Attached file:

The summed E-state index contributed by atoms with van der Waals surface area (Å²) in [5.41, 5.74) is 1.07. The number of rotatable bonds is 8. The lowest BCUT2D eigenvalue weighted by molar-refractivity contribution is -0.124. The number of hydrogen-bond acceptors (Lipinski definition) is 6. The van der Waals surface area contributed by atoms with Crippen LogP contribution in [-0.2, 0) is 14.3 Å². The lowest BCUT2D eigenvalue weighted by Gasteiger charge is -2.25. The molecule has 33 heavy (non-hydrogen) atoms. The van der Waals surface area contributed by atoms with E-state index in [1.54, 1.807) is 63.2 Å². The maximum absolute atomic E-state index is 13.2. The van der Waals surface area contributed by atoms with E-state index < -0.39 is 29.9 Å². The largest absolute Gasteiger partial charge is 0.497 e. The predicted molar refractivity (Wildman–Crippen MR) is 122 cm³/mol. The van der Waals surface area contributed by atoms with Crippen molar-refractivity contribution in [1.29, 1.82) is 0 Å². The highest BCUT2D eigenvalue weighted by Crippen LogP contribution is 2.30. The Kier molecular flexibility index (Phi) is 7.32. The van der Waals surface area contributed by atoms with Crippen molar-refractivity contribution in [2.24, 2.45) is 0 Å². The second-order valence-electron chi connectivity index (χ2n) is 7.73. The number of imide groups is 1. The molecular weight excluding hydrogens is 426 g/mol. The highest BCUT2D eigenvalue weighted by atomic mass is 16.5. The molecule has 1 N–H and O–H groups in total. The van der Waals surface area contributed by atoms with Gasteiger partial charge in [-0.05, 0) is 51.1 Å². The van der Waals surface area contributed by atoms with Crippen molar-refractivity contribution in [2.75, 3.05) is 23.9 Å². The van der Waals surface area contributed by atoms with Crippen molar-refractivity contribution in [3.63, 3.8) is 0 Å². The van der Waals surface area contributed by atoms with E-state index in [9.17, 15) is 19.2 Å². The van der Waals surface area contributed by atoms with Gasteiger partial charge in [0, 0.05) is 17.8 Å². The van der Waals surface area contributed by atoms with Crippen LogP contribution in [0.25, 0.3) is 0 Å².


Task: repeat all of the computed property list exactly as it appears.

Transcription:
The summed E-state index contributed by atoms with van der Waals surface area (Å²) in [5.41, 5.74) is 1.07. The number of rotatable bonds is 8. The lowest BCUT2D eigenvalue weighted by molar-refractivity contribution is -0.124. The number of hydrogen-bond acceptors (Lipinski definition) is 6. The van der Waals surface area contributed by atoms with Crippen LogP contribution in [-0.2, 0) is 14.3 Å². The lowest BCUT2D eigenvalue weighted by Gasteiger charge is -2.25. The molecule has 33 heavy (non-hydrogen) atoms. The van der Waals surface area contributed by atoms with E-state index in [1.54, 1.807) is 63.2 Å². The maximum absolute atomic E-state index is 13.2. The van der Waals surface area contributed by atoms with E-state index < -0.39 is 29.9 Å². The largest absolute Gasteiger partial charge is 0.497 e. The predicted molar refractivity (Wildman–Crippen MR) is 122 cm³/mol. The van der Waals surface area contributed by atoms with Crippen molar-refractivity contribution in [1.29, 1.82) is 0 Å². The highest BCUT2D eigenvalue weighted by Crippen LogP contribution is 2.30. The Kier molecular flexibility index (Phi) is 7.32. The van der Waals surface area contributed by atoms with Crippen molar-refractivity contribution in [2.24, 2.45) is 0 Å². The second-order valence-electron chi connectivity index (χ2n) is 7.73. The number of imide groups is 1. The molecular weight excluding hydrogens is 426 g/mol. The highest BCUT2D eigenvalue weighted by atomic mass is 16.5. The molecule has 1 N–H and O–H groups in total. The van der Waals surface area contributed by atoms with Gasteiger partial charge in [-0.05, 0) is 51.1 Å². The van der Waals surface area contributed by atoms with Crippen molar-refractivity contribution in [2.75, 3.05) is 23.9 Å². The van der Waals surface area contributed by atoms with Crippen molar-refractivity contribution in [3.63, 3.8) is 0 Å². The van der Waals surface area contributed by atoms with E-state index in [9.17, 15) is 19.2 Å². The van der Waals surface area contributed by atoms with Gasteiger partial charge in [0, 0.05) is 17.8 Å². The van der Waals surface area contributed by atoms with Crippen LogP contribution in [0.25, 0.3) is 0 Å².